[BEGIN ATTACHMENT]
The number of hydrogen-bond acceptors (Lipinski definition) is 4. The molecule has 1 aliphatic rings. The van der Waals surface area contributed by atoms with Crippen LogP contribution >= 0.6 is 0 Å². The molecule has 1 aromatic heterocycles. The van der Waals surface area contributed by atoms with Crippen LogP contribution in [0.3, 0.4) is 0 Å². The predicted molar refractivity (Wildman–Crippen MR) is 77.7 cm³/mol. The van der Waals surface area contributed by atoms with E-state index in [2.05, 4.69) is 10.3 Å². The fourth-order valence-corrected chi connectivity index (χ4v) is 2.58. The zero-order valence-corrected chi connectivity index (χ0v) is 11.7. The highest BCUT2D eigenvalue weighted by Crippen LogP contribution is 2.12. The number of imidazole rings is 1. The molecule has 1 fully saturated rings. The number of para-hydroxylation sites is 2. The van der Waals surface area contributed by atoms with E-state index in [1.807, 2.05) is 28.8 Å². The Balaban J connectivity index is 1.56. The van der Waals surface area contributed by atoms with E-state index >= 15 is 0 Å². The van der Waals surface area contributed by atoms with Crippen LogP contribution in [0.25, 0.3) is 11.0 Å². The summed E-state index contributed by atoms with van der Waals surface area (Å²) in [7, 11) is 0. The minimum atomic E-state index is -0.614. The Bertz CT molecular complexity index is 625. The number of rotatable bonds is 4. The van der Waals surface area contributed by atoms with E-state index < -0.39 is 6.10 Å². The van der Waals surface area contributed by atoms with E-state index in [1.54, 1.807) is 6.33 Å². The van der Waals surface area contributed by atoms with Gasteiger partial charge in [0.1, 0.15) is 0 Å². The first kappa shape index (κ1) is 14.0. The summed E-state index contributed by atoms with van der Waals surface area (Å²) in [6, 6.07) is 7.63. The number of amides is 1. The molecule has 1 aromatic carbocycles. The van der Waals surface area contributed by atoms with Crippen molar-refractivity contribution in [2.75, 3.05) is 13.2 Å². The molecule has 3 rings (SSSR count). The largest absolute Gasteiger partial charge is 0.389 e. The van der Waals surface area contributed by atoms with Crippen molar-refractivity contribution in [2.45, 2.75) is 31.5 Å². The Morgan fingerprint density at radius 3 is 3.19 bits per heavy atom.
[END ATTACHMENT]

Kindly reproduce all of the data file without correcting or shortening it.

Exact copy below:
The number of hydrogen-bond acceptors (Lipinski definition) is 4. The molecule has 1 aliphatic rings. The van der Waals surface area contributed by atoms with Crippen LogP contribution >= 0.6 is 0 Å². The molecule has 1 aromatic heterocycles. The van der Waals surface area contributed by atoms with Crippen LogP contribution in [0.3, 0.4) is 0 Å². The predicted molar refractivity (Wildman–Crippen MR) is 77.7 cm³/mol. The van der Waals surface area contributed by atoms with E-state index in [2.05, 4.69) is 10.3 Å². The fourth-order valence-corrected chi connectivity index (χ4v) is 2.58. The zero-order valence-corrected chi connectivity index (χ0v) is 11.7. The highest BCUT2D eigenvalue weighted by Crippen LogP contribution is 2.12. The number of imidazole rings is 1. The molecule has 1 fully saturated rings. The number of para-hydroxylation sites is 2. The van der Waals surface area contributed by atoms with E-state index in [1.807, 2.05) is 28.8 Å². The Balaban J connectivity index is 1.56. The van der Waals surface area contributed by atoms with E-state index >= 15 is 0 Å². The van der Waals surface area contributed by atoms with Crippen LogP contribution in [0.25, 0.3) is 11.0 Å². The summed E-state index contributed by atoms with van der Waals surface area (Å²) in [7, 11) is 0. The minimum atomic E-state index is -0.614. The Bertz CT molecular complexity index is 625. The number of rotatable bonds is 4. The van der Waals surface area contributed by atoms with E-state index < -0.39 is 6.10 Å². The van der Waals surface area contributed by atoms with E-state index in [1.54, 1.807) is 6.33 Å². The van der Waals surface area contributed by atoms with Gasteiger partial charge in [0.1, 0.15) is 0 Å². The first kappa shape index (κ1) is 14.0. The summed E-state index contributed by atoms with van der Waals surface area (Å²) in [6, 6.07) is 7.63. The number of amides is 1. The molecule has 1 aromatic carbocycles. The van der Waals surface area contributed by atoms with Crippen molar-refractivity contribution in [2.75, 3.05) is 13.2 Å². The molecule has 3 rings (SSSR count). The largest absolute Gasteiger partial charge is 0.389 e. The van der Waals surface area contributed by atoms with Crippen molar-refractivity contribution in [2.45, 2.75) is 31.5 Å². The Morgan fingerprint density at radius 3 is 3.19 bits per heavy atom.